Nairobi’s architecture is unremarkable. Apart from the contemporary fad for height, aluminium cladding, and glazing, little distinguishes modern structures. Modern architectural architecture is mostly influenced by European influences.
However, the originality of buildings created by Freemasons, such as the All Saint’s Cathedral at the turn of the century, cannot be overlooked.
They built churches and colonial institutions, as well as incorporating Freemasonry symbols and insignia into Anglican churches.
Indeed, the Freemasons dominated Nairobi’s early architecture, constructing some of the country’s most opulent structures to this day. The majority of them are regarded classics. Some are national monuments, lending the city a regal air that harkens back to Kenya’s imperial past.
Nairobi began planning in the 1920s. J.A Hoogterp, the government architect at the time, later relocated to Johannesburg, South Africa. Following Hoogterp’s departure, some projects were handed up to Sir Herbert Baker, a Freemason. The city’s layout was inspired by Washington, DC, Paris, Cape Town, Pretoria, Canberra (Australia’s executive capital), New Delhi, and La Plata, Argentina.
The architecture of these cities was often regarded as masonic, complete with signs and symbols. It has also been noted that the major civic and central government buildings are constructed in the shape of an Ankh (a cross having a loop for its upper vertical arm and serving especially in ancient Egypt as an emblem of life).
These masons were free to work anywhere they wanted, and they brought their expertise in bricklaying, stone carving, and meticulous construction to Kenya, which can still be seen more than a century later.
Here are some of Nairobi’s most iconic Freemason structures.
Kenya National Archives
The Kenya National Archives, which was founded in 1965 and has 40,000 volumes of public records and archives, was formed in 1965.
Its objective is to provide consultative records management services to government agencies, to acquire and preserve valuable public and private records as part of the nation’s documentary history, and to enable prompt access to records and archives for users.
The Kenya National Archives, designed by Cobb & Archer, is where Jomo Kenyatta’s presidential seat, rare images, colonial records, antiquities, historical paintings, and the outstanding Murumbi art collection were held before it was taken over and turned into an archive.
All Saints Cathedral
The foundation was laid in 1917, and the structure was constructed in three phases, the last of which was completed soon before independence in 1962.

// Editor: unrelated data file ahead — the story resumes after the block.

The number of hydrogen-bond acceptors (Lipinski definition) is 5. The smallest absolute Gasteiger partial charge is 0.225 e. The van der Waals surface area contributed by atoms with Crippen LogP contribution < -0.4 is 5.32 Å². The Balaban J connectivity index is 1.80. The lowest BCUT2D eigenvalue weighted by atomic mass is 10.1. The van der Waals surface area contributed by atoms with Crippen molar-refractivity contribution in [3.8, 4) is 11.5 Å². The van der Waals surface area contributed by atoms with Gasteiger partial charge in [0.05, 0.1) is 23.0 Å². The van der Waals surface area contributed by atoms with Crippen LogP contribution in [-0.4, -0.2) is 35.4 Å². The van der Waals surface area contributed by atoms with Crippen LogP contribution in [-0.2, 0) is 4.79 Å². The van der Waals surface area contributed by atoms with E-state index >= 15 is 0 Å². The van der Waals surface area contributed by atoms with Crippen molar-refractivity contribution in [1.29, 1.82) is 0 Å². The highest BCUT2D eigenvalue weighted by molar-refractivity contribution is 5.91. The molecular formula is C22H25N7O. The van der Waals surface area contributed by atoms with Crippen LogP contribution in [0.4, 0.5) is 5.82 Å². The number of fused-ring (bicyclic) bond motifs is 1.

Africans were not permitted to worship there until 1963, when the country gained independence.
AJ Davis, a well-known stained-glass designer from the United Kingdom, created the stained-glass windows. Its principal foreman was a Freemason who oversaw its construction.
City Hall, which was designed by Cobb & Archer and opened to the public in the 1950s, was the tallest building in Nairobi at the time, with a clock tower that stood at 165 feet high.
In 1981, the City Hall Annex, a 13-story structure, was added to the structure. Nairobi’s City Council is housed in this structure.
The Court of Appeal is housed in a building designed by Cobb & Archer and built between the 1950s and 1960s.
The Cord petition was thrown out by the Supreme Court in the 2013 disputed elections, making it one of the most watched and debated court judgements under the new Constitution.
It has a Westminster architectural concept and was built in the 1950s. It is here where the nation’s founding father’s mausoleum may be discovered. Thonrnly Dyer and Amyas D Connell designed it.
Its massive English clock tower resembles Big Ben in London. According to the 2010 Constitution, it was recently expanded to accommodate more members of parliament and senators. It is known around the world for its bell tower.
Kenya Railways Headquarters
It took three years to construct and was completed in 1927. It functioned as the East African Railway Corporation’s administration block, designed by architect Herbert Baker.
The Kenyan and Ugandan governments decided in 2006 to hand over control of the Rift Valley Railways to Rift Valley Railways. RVR and the remaining Kenyan Railways employees are now housed in the same building.